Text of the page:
Qualitative case study research can be a helpful methodology when conducting health research. However, it can be overlooked or dismissed as a possible methodological choice due to different epistemological positionings by case study theorists and often confusing and contradictory definitions and terminology. Much has been written about case studies, but it takes time to wade through volumes of often philosophically and methodologically dense material to locate a theorist who presents case study research at a depth the novice researcher can understand. Case study research literature may offer a condensed summary of processes but often needs more theoretical detail. Therefore, discerning where to begin can be time-consuming, frustrating, and overwhelming. There are very few qualitative case study protocols and no step-by-step guide describing the planning and decision-making process within nursing. To address the need for clarity, this article endeavors to set out how to conduct a qualitative case study in a step-by-step guide using the approaches of Merriam and Stake as the foundation using a palliative care setting as an application example. It contributes to knowledge and practice by developing a foundational understanding of case study methodology in the hope that novice researchers will consider case study research as a methodological choice for their study and conduct it in a trustworthy and rigorous manner.


qualitative, case study, palliative, end-of-life

Author Bio(s)

Elizabeth Miller is a Research Fellow with the Collaborative Evaluation & Research Group at Federation University Australia, Gippsland Campus. She is published in the field of palliative care and her PhD investigated environmental factors within the acute hospital setting - the natural, built, social (behaviour and language), and symbolic environments where people may receive bad news about their life-limiting illness. As well as research expertise, Elizabeth has medical, palliative, surgical and hospital in the home clinical experience. Please direct correspondence to l.miller@federation.edu.au.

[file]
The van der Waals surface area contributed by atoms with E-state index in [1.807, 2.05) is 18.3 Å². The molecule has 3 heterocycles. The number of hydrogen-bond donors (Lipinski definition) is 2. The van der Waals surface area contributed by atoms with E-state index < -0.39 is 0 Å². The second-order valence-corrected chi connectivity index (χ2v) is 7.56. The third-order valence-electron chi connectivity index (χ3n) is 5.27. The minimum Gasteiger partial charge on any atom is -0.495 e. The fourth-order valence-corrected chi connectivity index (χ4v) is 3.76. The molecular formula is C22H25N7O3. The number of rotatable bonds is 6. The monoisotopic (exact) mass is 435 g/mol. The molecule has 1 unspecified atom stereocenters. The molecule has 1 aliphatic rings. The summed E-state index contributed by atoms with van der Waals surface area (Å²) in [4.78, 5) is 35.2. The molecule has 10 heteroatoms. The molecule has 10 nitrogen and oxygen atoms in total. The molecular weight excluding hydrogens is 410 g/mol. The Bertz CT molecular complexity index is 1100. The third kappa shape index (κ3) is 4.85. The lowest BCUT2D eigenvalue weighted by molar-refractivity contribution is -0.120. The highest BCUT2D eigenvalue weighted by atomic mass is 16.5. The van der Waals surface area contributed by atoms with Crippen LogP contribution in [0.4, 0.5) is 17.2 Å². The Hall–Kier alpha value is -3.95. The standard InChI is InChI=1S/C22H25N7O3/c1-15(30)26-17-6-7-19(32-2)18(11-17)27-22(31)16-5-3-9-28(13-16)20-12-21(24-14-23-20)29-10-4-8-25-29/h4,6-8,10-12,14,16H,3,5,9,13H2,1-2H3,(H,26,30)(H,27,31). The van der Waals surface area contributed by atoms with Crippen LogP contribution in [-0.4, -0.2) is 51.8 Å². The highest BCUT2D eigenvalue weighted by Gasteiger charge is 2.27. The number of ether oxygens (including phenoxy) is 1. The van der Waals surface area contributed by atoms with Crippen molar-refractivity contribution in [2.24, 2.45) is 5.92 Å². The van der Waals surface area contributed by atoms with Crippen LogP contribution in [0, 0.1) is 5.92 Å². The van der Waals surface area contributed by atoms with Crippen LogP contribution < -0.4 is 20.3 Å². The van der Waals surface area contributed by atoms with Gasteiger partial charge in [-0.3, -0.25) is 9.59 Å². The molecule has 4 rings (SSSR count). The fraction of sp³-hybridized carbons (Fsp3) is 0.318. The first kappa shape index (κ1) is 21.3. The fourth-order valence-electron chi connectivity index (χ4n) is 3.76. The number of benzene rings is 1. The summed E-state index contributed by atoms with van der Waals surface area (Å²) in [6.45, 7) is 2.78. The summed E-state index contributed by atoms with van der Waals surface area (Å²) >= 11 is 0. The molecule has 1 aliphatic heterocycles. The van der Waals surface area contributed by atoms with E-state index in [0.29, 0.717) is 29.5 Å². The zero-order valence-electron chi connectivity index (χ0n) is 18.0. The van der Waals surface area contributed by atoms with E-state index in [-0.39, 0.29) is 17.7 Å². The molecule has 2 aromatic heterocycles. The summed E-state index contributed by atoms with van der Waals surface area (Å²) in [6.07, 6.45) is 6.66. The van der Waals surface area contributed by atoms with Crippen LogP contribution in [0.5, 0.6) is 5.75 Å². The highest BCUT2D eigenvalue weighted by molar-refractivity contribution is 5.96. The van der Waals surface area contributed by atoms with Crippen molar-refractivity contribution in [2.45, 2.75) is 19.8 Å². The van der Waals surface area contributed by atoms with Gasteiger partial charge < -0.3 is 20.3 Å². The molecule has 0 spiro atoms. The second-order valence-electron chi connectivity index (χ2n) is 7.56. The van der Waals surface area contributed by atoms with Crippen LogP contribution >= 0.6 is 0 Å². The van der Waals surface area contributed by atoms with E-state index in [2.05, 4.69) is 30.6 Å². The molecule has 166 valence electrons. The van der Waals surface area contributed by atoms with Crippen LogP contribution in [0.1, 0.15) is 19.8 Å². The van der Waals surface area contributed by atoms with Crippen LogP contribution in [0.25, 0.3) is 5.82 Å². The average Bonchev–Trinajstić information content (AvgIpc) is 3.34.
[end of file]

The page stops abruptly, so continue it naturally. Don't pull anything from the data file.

Professor Joanne Porter is the Director of the Collaborative Evaluation & Research Group at Federation University Australia, Gippsland campus. She has an interest in high acuity research, simulation, deterioration, community health and evaluation, with an extensive publication and competitive grant record.

Dr Michael Barbagallo currently works in the Institute of Health and Wellbeing at Federation University Australia, Gippsland campus. His teaching areas include anatomy and physiology, bioscience, and research methodologies. His interests include reflective practice, the scholarship of teaching and learning and evaluation.


Author Contributions: The first author designed and drafted the manuscript. The second and third authors assisted with the manuscript’s editing and provided supervision throughout the study. All authors have read and agreed to the final manuscript.

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